Encyclopedia Womannica

Tastemakers: Elsie Widdowson

Episode Summary

Elsie Widdowson (1906-2000) was a nutritionist who helped to ensure the health of the British people under the rations of World War II.

Episode Notes

Every weekday, listeners explore the trials, tragedies, and triumphs of groundbreaking women throughout history who have dramatically shaped the world around us. In each 5 minute episode, we’ll dive into the story behind one woman listeners may or may not know -- but definitely should. These diverse women from across space and time are grouped into easily accessible and engaging monthly themes like Pioneers, Dreamers, Villainesses, STEMinists, Warriors & Social Justice Warriors, and many more. Encyclopedia Womannica is hosted by WMN co-founder and award-winning journalist Jenny Kaplan. The bite-sized episodes pack painstakingly researched content into fun, entertaining, and addictive daily adventures.

Encyclopedia Womannica was created by Liz Kaplan and Jenny Kaplan, executive produced by Jenny Kaplan, and produced by Liz Smith, Cinthia Pimentel, and Grace Lynch. Special thanks to Shira Atkins and Edie Allard. Theme music by Andi Kristins.

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Episode Transcription

Hello! From Wonder Media Network, I’m Jenny Kaplan. And this is Encyclopedia Womannica.

Today’s tastemaker worked with food in a different kind of way -- on the chemical level! She dove deep into the science of nutrition and  helped ensure the health of her country in a critical time of need. We’re talking about Elsie Widdowson.

Elsie Widdowson was born on October 21, 1906, in Wallington, England.

Elsie’s parents encouraged her -- and her younger sister -- to pursue careers in science. So when the time came to pick her field, Elsie decided to study chemistry at Imperial College London. She earned a bachelors of science in 1928, making her  one of the first women graduates of the college. She then graduated with a chemistry PhD in 1931, and eventually earned another doctorate.

Elsie studied topics including the carbohydrate content of an apple and the metabolism of the kidneys. She then moved on to study nutrition and the chemical makeup of food at King’s College London. There, in the kitchen of the college hospital, she met Robert McCance. It was 1933, and Elsie was studying industrial cooking methods in pursuit of another diploma. Robert, then a junior doctor, was researching the chemical effects of cooking. Elsie pointed out an error in his method, and together they discovered flaws in the standard nutrition tables of the time.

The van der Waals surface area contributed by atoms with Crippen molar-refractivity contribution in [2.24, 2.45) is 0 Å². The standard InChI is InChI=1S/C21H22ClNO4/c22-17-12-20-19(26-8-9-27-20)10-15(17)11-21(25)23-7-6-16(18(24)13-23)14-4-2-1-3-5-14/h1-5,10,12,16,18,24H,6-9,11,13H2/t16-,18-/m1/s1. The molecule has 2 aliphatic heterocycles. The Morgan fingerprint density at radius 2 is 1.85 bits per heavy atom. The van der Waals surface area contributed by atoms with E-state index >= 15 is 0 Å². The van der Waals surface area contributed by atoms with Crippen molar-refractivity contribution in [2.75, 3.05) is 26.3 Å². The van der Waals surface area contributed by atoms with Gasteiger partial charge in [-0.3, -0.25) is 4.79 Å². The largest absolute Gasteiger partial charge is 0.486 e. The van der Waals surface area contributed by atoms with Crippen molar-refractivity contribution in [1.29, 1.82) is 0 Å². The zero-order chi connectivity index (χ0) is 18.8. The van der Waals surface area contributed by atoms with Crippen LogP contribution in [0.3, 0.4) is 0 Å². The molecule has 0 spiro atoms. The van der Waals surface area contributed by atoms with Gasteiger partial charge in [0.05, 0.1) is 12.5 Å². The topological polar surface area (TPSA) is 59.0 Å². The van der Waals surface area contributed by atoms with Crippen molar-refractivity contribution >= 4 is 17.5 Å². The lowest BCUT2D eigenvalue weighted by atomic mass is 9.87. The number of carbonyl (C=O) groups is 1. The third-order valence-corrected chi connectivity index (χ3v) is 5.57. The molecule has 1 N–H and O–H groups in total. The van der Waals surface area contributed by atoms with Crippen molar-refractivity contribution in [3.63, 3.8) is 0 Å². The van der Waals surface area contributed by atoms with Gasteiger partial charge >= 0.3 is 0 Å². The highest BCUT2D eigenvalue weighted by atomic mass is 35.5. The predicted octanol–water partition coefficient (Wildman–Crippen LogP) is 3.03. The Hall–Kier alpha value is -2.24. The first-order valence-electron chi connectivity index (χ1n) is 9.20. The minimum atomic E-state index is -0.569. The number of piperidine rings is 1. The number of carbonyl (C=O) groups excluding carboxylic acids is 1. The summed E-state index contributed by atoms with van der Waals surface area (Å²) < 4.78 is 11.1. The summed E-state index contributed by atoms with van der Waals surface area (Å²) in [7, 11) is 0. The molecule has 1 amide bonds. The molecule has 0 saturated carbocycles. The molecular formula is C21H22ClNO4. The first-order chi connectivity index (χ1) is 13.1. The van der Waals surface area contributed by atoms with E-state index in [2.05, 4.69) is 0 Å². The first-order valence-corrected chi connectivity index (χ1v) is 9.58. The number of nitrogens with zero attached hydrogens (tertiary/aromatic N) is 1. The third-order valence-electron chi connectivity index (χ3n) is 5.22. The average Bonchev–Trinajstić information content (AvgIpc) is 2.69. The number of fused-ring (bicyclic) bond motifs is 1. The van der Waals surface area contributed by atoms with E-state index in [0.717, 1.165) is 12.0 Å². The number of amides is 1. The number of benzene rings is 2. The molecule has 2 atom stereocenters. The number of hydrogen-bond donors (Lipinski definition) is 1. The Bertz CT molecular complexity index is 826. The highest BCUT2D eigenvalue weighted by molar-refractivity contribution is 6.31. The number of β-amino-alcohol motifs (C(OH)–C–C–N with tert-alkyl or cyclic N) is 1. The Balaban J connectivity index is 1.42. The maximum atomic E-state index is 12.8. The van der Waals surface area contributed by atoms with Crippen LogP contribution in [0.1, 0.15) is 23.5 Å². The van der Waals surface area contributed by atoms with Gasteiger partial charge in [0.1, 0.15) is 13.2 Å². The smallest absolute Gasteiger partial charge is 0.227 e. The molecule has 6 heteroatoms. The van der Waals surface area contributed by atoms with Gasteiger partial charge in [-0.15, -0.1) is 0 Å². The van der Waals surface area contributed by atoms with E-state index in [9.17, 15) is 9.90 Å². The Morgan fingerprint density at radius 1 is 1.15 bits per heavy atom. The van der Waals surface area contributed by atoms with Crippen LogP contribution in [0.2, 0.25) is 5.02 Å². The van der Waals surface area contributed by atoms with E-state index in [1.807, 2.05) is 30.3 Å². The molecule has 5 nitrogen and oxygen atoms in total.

That was the beginning of what would become a career-long partnership.

In 1938, Elsie and Robert moved positions together to the Department of Experimental Medicine in Cambridge. Their research combined chemistry, health, and nutrition. Together with a team, they studied the effect that salt and water deficiencies had on the body and differences in nutritional content before and after cooking food, among other topics. Elsie and Robert co-authored the 1940 book “The Chemical Composition of Foods,” which contains nutritional information about over 1,000 common foods in the UK. Their work is still the food data bible for nutritionists.

Then World War II broke out. Suddenly, Elsie and Robert’s analysis became critically important to the country at large.

 The war required heavy rationing that the government feared would affect the health of the country’s citizens. So Elsie, Robert, and their colleagues conducted an experiment on themselves over several months to determine the effects of eating only bread, cabbage, and potatoes. Ultimately, their work showed that this diet could sustain a person’s health when paired with calcium supplements. This and later research provided the foundation for government diet recommendations at the time.

Elsie and Robert worked at Cambridge for the majority of their careers. After the war, they provided consultation on rehabilitating victims of starvation and malnourishment in concentration camps. Elsie also studied childhood malnourishment in Africa in the 1950s, 60s, and 70s.

Elsie worked at Cambridge until 1972 and earned many leadership roles in her field. She was president of the Nutrition Society, the Neonatal Society, and the British Nutrition Foundation. She was also made a Commander of the British Empire, a member of the Royal Society, and a Companion of Honour. In 1999, Cambridge founded the Elsie Widdowson Laboratory for human nutrition research.

Elsie lived near Cambridge for over half a century, even after the death of her longtime research partner in 1993. In the year 2000, she passed away from a stroke. She was 93 years old. 

Elsie Widdowson’s scientific contributions to her country prove that there are so many ways to make a difference in times of need. Today, her legacy lives on in Western nutritional guidelines.

Tune in tomorrow to hear about  our final Tastemaker, the founder of a renowned soul food restaurant.

Special thanks to Liz Kaplan, my favorite sister and co-creator.

Talk to you tomorrow!